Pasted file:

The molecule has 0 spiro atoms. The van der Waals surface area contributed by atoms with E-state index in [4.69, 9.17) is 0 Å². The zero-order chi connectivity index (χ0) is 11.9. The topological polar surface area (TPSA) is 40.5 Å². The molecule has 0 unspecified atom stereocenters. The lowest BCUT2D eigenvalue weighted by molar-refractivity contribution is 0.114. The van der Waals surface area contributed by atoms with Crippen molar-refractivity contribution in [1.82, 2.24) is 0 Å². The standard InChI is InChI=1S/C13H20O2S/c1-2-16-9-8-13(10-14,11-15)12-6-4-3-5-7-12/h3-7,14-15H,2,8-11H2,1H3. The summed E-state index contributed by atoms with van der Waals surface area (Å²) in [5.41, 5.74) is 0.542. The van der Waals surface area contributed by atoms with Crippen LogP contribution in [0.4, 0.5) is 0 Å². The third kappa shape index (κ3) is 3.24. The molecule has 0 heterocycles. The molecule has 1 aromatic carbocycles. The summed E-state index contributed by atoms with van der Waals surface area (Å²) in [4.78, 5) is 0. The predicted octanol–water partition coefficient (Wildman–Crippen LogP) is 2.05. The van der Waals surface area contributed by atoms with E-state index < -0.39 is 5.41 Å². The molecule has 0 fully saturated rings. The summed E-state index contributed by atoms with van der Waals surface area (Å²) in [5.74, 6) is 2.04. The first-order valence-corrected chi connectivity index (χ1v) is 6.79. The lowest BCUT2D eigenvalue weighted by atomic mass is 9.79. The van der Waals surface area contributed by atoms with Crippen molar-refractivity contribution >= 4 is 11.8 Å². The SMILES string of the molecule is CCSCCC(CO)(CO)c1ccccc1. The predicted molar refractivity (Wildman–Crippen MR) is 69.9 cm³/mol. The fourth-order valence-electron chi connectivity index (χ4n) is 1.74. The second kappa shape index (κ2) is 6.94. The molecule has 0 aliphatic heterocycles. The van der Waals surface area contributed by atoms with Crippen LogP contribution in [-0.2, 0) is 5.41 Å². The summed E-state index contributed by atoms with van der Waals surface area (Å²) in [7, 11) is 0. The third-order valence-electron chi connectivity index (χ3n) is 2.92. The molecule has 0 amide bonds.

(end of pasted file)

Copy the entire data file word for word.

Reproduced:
The molecule has 0 spiro atoms. The van der Waals surface area contributed by atoms with E-state index in [4.69, 9.17) is 0 Å². The zero-order chi connectivity index (χ0) is 11.9. The topological polar surface area (TPSA) is 40.5 Å². The molecule has 0 unspecified atom stereocenters. The lowest BCUT2D eigenvalue weighted by molar-refractivity contribution is 0.114. The van der Waals surface area contributed by atoms with Crippen molar-refractivity contribution in [1.82, 2.24) is 0 Å². The standard InChI is InChI=1S/C13H20O2S/c1-2-16-9-8-13(10-14,11-15)12-6-4-3-5-7-12/h3-7,14-15H,2,8-11H2,1H3. The summed E-state index contributed by atoms with van der Waals surface area (Å²) in [5.41, 5.74) is 0.542. The van der Waals surface area contributed by atoms with Crippen LogP contribution in [0.4, 0.5) is 0 Å². The third kappa shape index (κ3) is 3.24. The molecule has 0 heterocycles. The molecule has 1 aromatic carbocycles. The summed E-state index contributed by atoms with van der Waals surface area (Å²) in [4.78, 5) is 0. The predicted octanol–water partition coefficient (Wildman–Crippen LogP) is 2.05. The van der Waals surface area contributed by atoms with E-state index < -0.39 is 5.41 Å². The molecule has 0 fully saturated rings. The summed E-state index contributed by atoms with van der Waals surface area (Å²) in [5.74, 6) is 2.04. The first-order valence-corrected chi connectivity index (χ1v) is 6.79. The lowest BCUT2D eigenvalue weighted by atomic mass is 9.79. The van der Waals surface area contributed by atoms with Crippen molar-refractivity contribution >= 4 is 11.8 Å². The SMILES string of the molecule is CCSCCC(CO)(CO)c1ccccc1. The predicted molar refractivity (Wildman–Crippen MR) is 69.9 cm³/mol. The fourth-order valence-electron chi connectivity index (χ4n) is 1.74. The second kappa shape index (κ2) is 6.94. The molecule has 0 aliphatic heterocycles. The van der Waals surface area contributed by atoms with Crippen LogP contribution in [-0.2, 0) is 5.41 Å². The summed E-state index contributed by atoms with van der Waals surface area (Å²) in [7, 11) is 0. The third-order valence-electron chi connectivity index (χ3n) is 2.92. The molecule has 0 amide bonds.